Sí se puede!
There comes a time when we are forced to go out of our bubble of comfort. Traveling to a foreign country is one of those moments. I am not saying that it has not been an amazing 24 hours but rather overwhelming, much more so than just the culture shock of the airport. When you travel as a student overseas, it is almost like leaving your parents home for the first time. The difference is when you leave home it is only a call away when something goes wrong or you always have friends close by that a phone call away. Not that studying in another country is some rite of passage, but it should be. It lets you know very quickly some of your strengths and weaknesses.
If you go alone, I think you become one of four types of people; 1.You curiously scan the plane and airport for anyone who looks like they could also be a "student" or any type of conversation that sounds like something you read in a brochure before you got to your destination, 2.You wait until school and try to make friends then, 3.You stay under the care of your host family and do everything they do, not the one I suggest because it is like having a mother and father but they did not give birth to you and most likely will not speak you native language and 4.You go balls to the wall and venture out into the city and try to meet people on your own.
If you ask me I would like to say I am number 4, however what I am learning after one day here is that I am a good mix of 1 and 2. I got a little lucky though because there was another number 1 one my plane and they found me. Once the first person is met the others just seem to fall into your circle, and if you have a small group you circle will most likely be everyone, but there will still be the ones that want to think for themselves but might not speak up. My advice to those people are, if you have something to say, don't be afraid to say it. These people are here for the same purpose you are and will therefore be open to anything because it is all new. Also, don't feel obligated to stay with a large group; it is more than all right to break off into small groups if different people want to do different things.
Then there is the language barrier. We all think speaking Spanish is easy. Sure we all can recite the words to "Living La Vida Loca" or a Daddy Yankee song, but that is not going to do you a bit of good walking on the streets of a city where few people speak your language and you don't know where you are going. Study up on the language of the place you are going to visit, and by study up I don't mean the fact you got a "C" in high school years ago when you were a junior. If you know a little bit of the language don't be afraid to use it. People can figure out what you mean a lot of times with the use of a few choice words. Also, invest in a dictionary and a travel guide. Sure it doesn't seem like the cool thing to do, but you know what, when everyone is walking the streets for three hours or more trying to find there way home, you know who the coolest person is going to be??? That person who knows how the hell to get home!!!!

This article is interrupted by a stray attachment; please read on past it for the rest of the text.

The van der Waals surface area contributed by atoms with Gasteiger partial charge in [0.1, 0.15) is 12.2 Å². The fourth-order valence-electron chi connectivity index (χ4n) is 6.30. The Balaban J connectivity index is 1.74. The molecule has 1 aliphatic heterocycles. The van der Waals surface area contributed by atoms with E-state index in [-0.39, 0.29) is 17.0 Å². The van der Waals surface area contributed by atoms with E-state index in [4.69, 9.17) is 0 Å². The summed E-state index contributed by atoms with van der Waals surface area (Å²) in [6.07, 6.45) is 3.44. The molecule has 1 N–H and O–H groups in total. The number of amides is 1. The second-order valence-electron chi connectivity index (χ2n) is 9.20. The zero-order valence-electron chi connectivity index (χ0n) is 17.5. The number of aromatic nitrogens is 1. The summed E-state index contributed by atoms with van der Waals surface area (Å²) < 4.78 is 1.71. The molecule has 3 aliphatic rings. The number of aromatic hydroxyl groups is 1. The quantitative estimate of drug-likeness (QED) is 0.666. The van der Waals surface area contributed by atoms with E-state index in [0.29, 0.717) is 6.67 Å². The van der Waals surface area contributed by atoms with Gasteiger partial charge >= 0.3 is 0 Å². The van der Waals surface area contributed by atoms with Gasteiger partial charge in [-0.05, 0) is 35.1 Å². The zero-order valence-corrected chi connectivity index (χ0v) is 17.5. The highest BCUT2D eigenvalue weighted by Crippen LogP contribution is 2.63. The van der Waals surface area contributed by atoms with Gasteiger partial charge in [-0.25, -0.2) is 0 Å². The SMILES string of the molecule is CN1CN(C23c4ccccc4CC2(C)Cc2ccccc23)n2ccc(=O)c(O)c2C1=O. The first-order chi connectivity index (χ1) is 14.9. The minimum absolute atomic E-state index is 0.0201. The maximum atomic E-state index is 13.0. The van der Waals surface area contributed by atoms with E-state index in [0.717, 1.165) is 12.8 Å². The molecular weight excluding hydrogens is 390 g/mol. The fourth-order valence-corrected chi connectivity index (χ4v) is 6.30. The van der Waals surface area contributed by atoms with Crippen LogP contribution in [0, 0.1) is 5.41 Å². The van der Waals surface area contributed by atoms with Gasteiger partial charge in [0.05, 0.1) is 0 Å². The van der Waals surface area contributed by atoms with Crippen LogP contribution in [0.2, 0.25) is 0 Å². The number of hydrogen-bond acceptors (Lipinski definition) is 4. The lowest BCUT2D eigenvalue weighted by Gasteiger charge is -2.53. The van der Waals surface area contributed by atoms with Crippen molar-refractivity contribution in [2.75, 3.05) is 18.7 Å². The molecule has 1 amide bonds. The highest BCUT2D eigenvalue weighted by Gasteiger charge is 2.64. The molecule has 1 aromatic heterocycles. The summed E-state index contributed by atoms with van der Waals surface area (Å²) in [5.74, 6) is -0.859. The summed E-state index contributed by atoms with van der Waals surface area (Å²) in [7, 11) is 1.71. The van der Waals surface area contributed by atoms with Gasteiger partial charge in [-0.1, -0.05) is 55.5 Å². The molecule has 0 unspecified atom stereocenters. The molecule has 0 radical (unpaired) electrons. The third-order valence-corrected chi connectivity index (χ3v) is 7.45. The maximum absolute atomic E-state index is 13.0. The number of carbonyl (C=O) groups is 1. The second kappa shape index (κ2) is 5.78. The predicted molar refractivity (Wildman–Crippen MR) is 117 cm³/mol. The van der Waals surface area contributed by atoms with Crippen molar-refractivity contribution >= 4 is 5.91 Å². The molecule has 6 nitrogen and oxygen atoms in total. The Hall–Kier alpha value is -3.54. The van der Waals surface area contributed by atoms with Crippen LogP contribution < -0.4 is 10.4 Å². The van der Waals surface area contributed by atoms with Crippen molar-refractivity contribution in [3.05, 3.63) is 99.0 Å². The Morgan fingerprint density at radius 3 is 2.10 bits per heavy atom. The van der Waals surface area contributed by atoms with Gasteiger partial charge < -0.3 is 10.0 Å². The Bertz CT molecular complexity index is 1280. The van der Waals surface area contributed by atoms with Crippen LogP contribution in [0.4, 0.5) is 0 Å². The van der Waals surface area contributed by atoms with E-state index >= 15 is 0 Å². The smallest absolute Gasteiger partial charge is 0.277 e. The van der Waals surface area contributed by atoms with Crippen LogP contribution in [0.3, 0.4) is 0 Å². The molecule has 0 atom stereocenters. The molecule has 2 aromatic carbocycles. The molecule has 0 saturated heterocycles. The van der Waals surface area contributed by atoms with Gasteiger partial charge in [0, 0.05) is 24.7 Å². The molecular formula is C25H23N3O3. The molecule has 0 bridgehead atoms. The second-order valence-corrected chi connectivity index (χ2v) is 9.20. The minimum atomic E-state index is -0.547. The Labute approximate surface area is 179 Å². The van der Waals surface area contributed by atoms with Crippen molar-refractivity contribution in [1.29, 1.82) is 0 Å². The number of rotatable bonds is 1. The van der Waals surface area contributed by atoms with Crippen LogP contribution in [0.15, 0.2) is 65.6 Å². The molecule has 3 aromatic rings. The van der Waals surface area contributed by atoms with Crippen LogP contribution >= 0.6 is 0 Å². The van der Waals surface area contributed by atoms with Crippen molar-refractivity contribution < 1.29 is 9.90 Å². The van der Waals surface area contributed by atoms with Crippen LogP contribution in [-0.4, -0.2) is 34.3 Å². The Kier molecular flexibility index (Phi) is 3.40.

The third and most challenging thing for me is the food. Those of you that know me, and if you are reading this then you are a friend of mine or just stumbled across my blog by luck. I am not an adventurous person when it comes to food. Anthony Bordain your job is safe. Everyone makes fun of me because this is how it goes: Italian restaurant-pastas or pizza, Mexican-Quesadias but only if they have breast meat, not dark meat, American-burger or chicken depending how it's made and Trendy/specialty restaurants-Well, I will be busy that night washing my hair.
Here's the problem with that, host families are just that, your family. In many cultures you will offend the woman of the house if you don't try their cooking. If there is something you just will not eat, be sure and tell them right away. Take it from someone who loves to cook and considers himself or herself a pretty good cook. If you don't even give it a try the chef gets a little hurt no matter how well you know them. I never thought I would go out of my comfort zone on this subject, however last night my host mother made steamed meatballs in chicken broth with potatoes all in a pressure cooker. You know what I was thinking I was just going to go to my room and get out of trying it. However I walked out and there was a forth place set for me at the table. I reluctantly sat down and took a small bite. Two plates later I was full and happy I tried something different. I also learned another positive about this. If you are willing to try something for someone, then they will try something for you.
I wanted this to be a comedic reference to what I am doing in Spain, but in a matter of 24 hours it became a journal of self-awareness. Tomorrow the comedy will return. Its time for tapas and cerveza!!!!!